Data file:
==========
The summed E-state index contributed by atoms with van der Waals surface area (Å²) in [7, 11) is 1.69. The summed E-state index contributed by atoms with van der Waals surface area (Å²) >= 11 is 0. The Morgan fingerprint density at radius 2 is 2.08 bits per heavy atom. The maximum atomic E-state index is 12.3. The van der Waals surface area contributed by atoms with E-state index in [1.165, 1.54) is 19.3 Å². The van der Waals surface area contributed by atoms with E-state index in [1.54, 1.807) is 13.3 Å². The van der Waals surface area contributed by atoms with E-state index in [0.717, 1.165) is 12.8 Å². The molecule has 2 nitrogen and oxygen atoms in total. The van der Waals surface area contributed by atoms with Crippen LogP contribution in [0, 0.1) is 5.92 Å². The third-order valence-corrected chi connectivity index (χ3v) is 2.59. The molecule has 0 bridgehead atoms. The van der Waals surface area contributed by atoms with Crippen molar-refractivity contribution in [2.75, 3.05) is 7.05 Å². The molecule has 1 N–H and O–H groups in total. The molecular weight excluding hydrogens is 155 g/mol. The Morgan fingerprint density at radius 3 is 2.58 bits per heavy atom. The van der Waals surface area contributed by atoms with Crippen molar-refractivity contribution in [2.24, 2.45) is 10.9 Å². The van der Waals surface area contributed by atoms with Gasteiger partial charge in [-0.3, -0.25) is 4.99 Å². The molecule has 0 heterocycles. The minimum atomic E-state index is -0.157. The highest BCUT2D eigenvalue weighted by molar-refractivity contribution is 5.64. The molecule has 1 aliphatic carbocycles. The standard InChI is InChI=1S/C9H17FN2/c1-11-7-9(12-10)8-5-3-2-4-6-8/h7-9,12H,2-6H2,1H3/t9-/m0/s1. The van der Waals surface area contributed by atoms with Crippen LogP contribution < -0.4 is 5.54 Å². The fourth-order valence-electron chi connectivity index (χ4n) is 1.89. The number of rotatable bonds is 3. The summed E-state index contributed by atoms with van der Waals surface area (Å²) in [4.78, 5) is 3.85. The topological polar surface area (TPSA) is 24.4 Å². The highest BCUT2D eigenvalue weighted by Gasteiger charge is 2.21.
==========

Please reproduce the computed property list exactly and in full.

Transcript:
The summed E-state index contributed by atoms with van der Waals surface area (Å²) in [7, 11) is 1.69. The summed E-state index contributed by atoms with van der Waals surface area (Å²) >= 11 is 0. The Morgan fingerprint density at radius 2 is 2.08 bits per heavy atom. The maximum atomic E-state index is 12.3. The van der Waals surface area contributed by atoms with E-state index in [1.165, 1.54) is 19.3 Å². The van der Waals surface area contributed by atoms with E-state index in [1.54, 1.807) is 13.3 Å². The van der Waals surface area contributed by atoms with E-state index in [0.717, 1.165) is 12.8 Å². The molecule has 2 nitrogen and oxygen atoms in total. The van der Waals surface area contributed by atoms with Crippen LogP contribution in [0, 0.1) is 5.92 Å². The third-order valence-corrected chi connectivity index (χ3v) is 2.59. The molecule has 0 bridgehead atoms. The van der Waals surface area contributed by atoms with Crippen molar-refractivity contribution in [2.75, 3.05) is 7.05 Å². The molecule has 1 N–H and O–H groups in total. The molecular weight excluding hydrogens is 155 g/mol. The Morgan fingerprint density at radius 3 is 2.58 bits per heavy atom. The van der Waals surface area contributed by atoms with Crippen molar-refractivity contribution in [2.24, 2.45) is 10.9 Å². The van der Waals surface area contributed by atoms with Gasteiger partial charge in [-0.3, -0.25) is 4.99 Å². The molecule has 0 heterocycles. The minimum atomic E-state index is -0.157. The highest BCUT2D eigenvalue weighted by molar-refractivity contribution is 5.64. The molecule has 1 aliphatic carbocycles. The standard InChI is InChI=1S/C9H17FN2/c1-11-7-9(12-10)8-5-3-2-4-6-8/h7-9,12H,2-6H2,1H3/t9-/m0/s1. The van der Waals surface area contributed by atoms with Crippen LogP contribution < -0.4 is 5.54 Å². The fourth-order valence-electron chi connectivity index (χ4n) is 1.89. The number of rotatable bonds is 3. The summed E-state index contributed by atoms with van der Waals surface area (Å²) in [4.78, 5) is 3.85. The topological polar surface area (TPSA) is 24.4 Å². The highest BCUT2D eigenvalue weighted by Gasteiger charge is 2.21.